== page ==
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Table 2 Factors suggesting autoantibodies and ICs involved in the pathogenesis of Sjögren’s syndrome (SS)

From: Sex differences in Sjögren’s syndrome: a comprehensive review of immune mechanisms

• Female preponderance (i.e., estrogen’s central role in increasing autoantibodies)
• Women respond to infection, vaccination, and trauma with more antibodies compared to men
• Autoantibodies (i.e., Ro/SSA and La/SSB) part of SS classification criteria
• B/plasma cells in salivary glands of SS patients release Ro/SSA and La/SSB, which are ANA-type autoantibodies
• B cell hyperactivity (i.e., hypergammaglobulinemia) found in SS patients
• Pregnancy increases the risk for SS in young women; estrogen with prolactin increases Ro/SSA and La/SSB autoantibodies
• Some studies report more autoantibodies in women with SS compared to men
• Rheumatoid factor (RF), which forms ICs, present in 60–80 % of SS patients
• RF predicts severity of SS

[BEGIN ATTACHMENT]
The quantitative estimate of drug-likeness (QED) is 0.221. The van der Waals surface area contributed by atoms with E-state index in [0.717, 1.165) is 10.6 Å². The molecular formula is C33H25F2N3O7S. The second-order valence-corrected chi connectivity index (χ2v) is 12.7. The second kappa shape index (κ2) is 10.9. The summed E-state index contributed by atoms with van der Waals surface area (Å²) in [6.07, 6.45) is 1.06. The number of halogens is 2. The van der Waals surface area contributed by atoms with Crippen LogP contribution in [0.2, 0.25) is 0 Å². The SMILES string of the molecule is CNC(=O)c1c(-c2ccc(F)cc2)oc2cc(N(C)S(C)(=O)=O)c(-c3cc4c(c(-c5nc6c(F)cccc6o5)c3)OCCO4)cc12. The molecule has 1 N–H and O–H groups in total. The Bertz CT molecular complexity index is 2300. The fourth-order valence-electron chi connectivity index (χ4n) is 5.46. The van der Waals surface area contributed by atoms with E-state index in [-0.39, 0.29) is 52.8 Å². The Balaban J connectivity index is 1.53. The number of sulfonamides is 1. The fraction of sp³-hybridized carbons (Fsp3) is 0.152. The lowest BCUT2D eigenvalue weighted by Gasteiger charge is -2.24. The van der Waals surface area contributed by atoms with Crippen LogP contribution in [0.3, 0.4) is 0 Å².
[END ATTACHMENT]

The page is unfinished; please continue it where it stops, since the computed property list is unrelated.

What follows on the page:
• Elevated IgA in SS patients binds RF to form ICs and damage salivary glands
• Genetic predisposition in SS patients: low copy number of the IgG receptor FcγRIIIb gene FCGR3B reduces clearance of ICs
• B cells are activated by TLRs and BAFF on their surface; TLRs and BAFF correlate with autoantibody levels in SS patients
• IC deposition in salivary glands activates TLRs on epithelial cells generating the “IFN signature” that is associated with SS pathology
• Viral infections suspected in “triggering” SS activate TLRs to produce “IFN signature” as well as strongly inducing IC formation
• ICs known to produce tissue pathology by increasing inflammation, fibrosis, and apoptosis—endpoint characteristic of SS
• SS in women is associated with other ADs that occur predominantly in women like RA, thyroiditis, and Raynaud’s phenomenon—diseases where autoantibodies and ICs are believed to promote disease pathology